Breckenridge Texan

Breckenridge man pleads guilty to 2017 knife attacks, sentenced to 40 years in prison

Breckenridge man pleads guilty to 2017 knife attacks, sentenced to 40 years in prison
January 25
14:18 2019

Ben Carlos “B.C.” Acosta, 35, of Breckenridge was sentenced to 40 years in prison Friday morning, Jan. 25, after pleading guilty to four charges related to a stabbing that took place in November 2017 in the Allsup’s parking lot on West Walker Street.

Acosta pleaded guilty to three counts of aggravated assault with a deadly weapon, enhanced to first degree felonies, and one charge of assault on a public servant, a third degree felony, in the 90th Judicial District Court in the Stephens County Courthouse.

“We had plenty of evidence to go to trial, but this was a really good resolution for the victims, for the community,” District Attorney Dee Peavy said. “He will have to serve a minimum of 20 years before he is even considered for parole, and based on his criminal history, it is unlikely that they would parole him any time soon.”

The charges for aggravated assault with a deadly weapon were enhanced because of the defendant’s prior felony conviction. That means that the charges were moved up a level from second degree to first degree, Peavy said after the proceedings.

“It’s a way of dealing with habitual defenders,” Assistant District Attorney Phillip Gregory said.

Peavy said that Acosta’s previous conviction for aggravated assault with a deadly weapon in 2004 resulted in a 12-year prison sentence. “He served every single day of his 12-year sentence,” she said.

Friday morning, the court was in the early stages of jury selection for the trial that was set to start on Monday, when Acosta pleaded guilty. While the prospective jurors waited in the hallway, Acosta agreed to the plea deal. Judge Stephen Bristow and Peavy told the jury pool that the fact that the potential jurors were assembled at the courthouse and ready to serve on the jury influenced Acosta’s decision to agree to the plea deal.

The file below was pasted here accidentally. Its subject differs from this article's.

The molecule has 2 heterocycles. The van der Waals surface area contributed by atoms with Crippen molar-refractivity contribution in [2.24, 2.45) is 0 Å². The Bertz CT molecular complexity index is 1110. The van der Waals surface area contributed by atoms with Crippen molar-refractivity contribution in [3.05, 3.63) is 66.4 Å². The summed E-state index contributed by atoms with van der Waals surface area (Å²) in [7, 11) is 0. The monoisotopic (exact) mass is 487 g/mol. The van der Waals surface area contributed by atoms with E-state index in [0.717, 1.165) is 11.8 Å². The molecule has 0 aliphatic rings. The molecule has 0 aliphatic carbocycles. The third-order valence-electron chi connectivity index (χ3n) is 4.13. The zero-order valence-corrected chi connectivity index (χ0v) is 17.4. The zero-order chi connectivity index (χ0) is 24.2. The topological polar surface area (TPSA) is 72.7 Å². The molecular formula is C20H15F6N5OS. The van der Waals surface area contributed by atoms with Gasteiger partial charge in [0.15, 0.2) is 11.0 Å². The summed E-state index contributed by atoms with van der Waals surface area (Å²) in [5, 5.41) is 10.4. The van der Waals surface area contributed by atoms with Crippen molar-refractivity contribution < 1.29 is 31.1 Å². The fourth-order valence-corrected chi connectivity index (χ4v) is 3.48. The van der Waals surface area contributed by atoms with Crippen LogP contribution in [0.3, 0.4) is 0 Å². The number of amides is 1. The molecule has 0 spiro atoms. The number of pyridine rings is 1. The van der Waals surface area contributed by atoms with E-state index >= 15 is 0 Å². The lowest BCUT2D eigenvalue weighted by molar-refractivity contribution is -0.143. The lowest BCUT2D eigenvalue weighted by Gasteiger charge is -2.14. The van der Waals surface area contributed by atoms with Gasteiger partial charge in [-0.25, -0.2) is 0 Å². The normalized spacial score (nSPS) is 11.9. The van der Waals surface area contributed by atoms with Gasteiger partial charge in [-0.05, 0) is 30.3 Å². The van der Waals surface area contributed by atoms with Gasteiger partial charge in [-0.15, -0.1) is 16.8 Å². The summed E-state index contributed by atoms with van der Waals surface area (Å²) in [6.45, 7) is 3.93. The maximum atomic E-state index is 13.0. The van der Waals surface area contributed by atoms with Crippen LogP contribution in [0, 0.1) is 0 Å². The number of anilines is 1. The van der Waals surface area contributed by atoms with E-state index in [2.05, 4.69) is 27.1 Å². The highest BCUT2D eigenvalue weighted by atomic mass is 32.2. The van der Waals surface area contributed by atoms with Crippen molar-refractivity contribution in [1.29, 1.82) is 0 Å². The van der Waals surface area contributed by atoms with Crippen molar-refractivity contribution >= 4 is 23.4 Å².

A fifth charge of aggravated assault – family violence – with a deadly weapon, a first degree felony, from the November 2017 incident, was dismissed because the victim in that case did not want to prosecute, Peavy said.

After Acosta’s plea and sentencing, two of the victims were allowed to address him, explaining the impact his attack has had on their lives.

“The statements were very powerful and showed what good, kind people they are,” Peavy said. “What was so powerful about their impact statements was that they did not exhibit anger, just forgiveness, which I think was more impactful than anger. Perhaps, this defendant realizes, as a result of those statements, that he did great harm to some really good people.”

After the victims’ statements, Acosta was returned to the Stephens County Jail, where he will await transfer to prison, which could take place any time from two weeks to up to 45 days, depending on when the Texas Department of Criminal Justice transfers him, according to Maj. James Barrera, Stephens County Jail Administrator.

The Crime

Acosta was arrested on the night of Friday, Nov. 3, 2017, on multiple charges related to two separate alleged knife attacks that injured four people, including his then-38-year-old girlfriend and three apparent strangers.

“It was an entirely random act,” Gregory said after the plea deal.

According to the police reports filed in 2017, Acosta first stabbed his girlfriend before attacking the others two hours later as they were buying gas at the convenience store. When the police arrived, Acosta was still at the scene and kicked an officer in the face as he was being detained.

On Nov. 5, then-Justice of the Peace Michael Roach set Acosta’s bond at a total of $1,075,000 for six original charges, including a misdemeanor for resisting arrest and the family violence charge that was later dismissed.

For more details about the crime, the bond hearing and Acosta’s prior criminal history, click here to read the Nov. 7, 2017, Breckenridge Texan article.


Story by Carla McKeown/Breckenridge Texan; Tony Pilkington contributed to this article.

Editor’s Note: Carla McKeown was one of many Breckenridge citizens called for the jury pool for this case. Since the defendant pleaded guilty, a jury was never selected. She worked on this article after the prospective jurors were released.


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